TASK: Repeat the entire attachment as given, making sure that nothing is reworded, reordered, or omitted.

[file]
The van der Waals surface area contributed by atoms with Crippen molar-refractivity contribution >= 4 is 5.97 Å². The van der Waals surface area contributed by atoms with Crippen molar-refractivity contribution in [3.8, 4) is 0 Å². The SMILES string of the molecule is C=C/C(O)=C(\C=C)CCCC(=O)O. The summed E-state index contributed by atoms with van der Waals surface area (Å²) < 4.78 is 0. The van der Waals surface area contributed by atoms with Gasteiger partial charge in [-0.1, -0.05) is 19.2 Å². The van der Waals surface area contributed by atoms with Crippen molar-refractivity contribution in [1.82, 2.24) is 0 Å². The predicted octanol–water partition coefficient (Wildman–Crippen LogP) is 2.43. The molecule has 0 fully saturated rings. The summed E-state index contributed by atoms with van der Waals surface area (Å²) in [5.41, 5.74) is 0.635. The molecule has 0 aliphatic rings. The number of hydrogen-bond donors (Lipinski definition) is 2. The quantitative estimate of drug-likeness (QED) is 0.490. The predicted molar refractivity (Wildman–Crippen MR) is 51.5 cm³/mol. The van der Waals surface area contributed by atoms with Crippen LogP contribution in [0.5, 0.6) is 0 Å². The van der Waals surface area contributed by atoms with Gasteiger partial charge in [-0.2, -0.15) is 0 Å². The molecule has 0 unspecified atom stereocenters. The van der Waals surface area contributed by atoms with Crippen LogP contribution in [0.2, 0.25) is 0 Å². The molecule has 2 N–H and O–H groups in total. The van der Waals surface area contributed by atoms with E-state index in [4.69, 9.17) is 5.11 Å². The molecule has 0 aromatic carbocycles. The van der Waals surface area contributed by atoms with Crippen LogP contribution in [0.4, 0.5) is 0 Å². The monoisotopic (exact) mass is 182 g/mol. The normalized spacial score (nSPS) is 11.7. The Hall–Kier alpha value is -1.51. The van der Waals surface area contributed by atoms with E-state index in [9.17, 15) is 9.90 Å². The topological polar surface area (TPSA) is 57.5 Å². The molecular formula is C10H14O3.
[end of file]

The van der Waals surface area contributed by atoms with Crippen molar-refractivity contribution >= 4 is 5.97 Å². The van der Waals surface area contributed by atoms with Crippen molar-refractivity contribution in [3.8, 4) is 0 Å². The SMILES string of the molecule is C=C/C(O)=C(\C=C)CCCC(=O)O. The summed E-state index contributed by atoms with van der Waals surface area (Å²) < 4.78 is 0. The van der Waals surface area contributed by atoms with Gasteiger partial charge in [-0.1, -0.05) is 19.2 Å². The van der Waals surface area contributed by atoms with Crippen molar-refractivity contribution in [1.82, 2.24) is 0 Å². The predicted octanol–water partition coefficient (Wildman–Crippen LogP) is 2.43. The molecule has 0 fully saturated rings. The summed E-state index contributed by atoms with van der Waals surface area (Å²) in [5.41, 5.74) is 0.635. The molecule has 0 aliphatic rings. The number of hydrogen-bond donors (Lipinski definition) is 2. The quantitative estimate of drug-likeness (QED) is 0.490. The predicted molar refractivity (Wildman–Crippen MR) is 51.5 cm³/mol. The van der Waals surface area contributed by atoms with Crippen LogP contribution in [0.5, 0.6) is 0 Å². The van der Waals surface area contributed by atoms with Gasteiger partial charge in [-0.2, -0.15) is 0 Å². The molecule has 0 unspecified atom stereocenters. The van der Waals surface area contributed by atoms with Crippen LogP contribution in [0.2, 0.25) is 0 Å². The molecule has 2 N–H and O–H groups in total. The van der Waals surface area contributed by atoms with E-state index in [4.69, 9.17) is 5.11 Å². The molecule has 0 aromatic carbocycles. The van der Waals surface area contributed by atoms with Crippen LogP contribution in [0.4, 0.5) is 0 Å². The monoisotopic (exact) mass is 182 g/mol. The normalized spacial score (nSPS) is 11.7. The Hall–Kier alpha value is -1.51. The van der Waals surface area contributed by atoms with E-state index in [9.17, 15) is 9.90 Å². The topological polar surface area (TPSA) is 57.5 Å². The molecular formula is C10H14O3.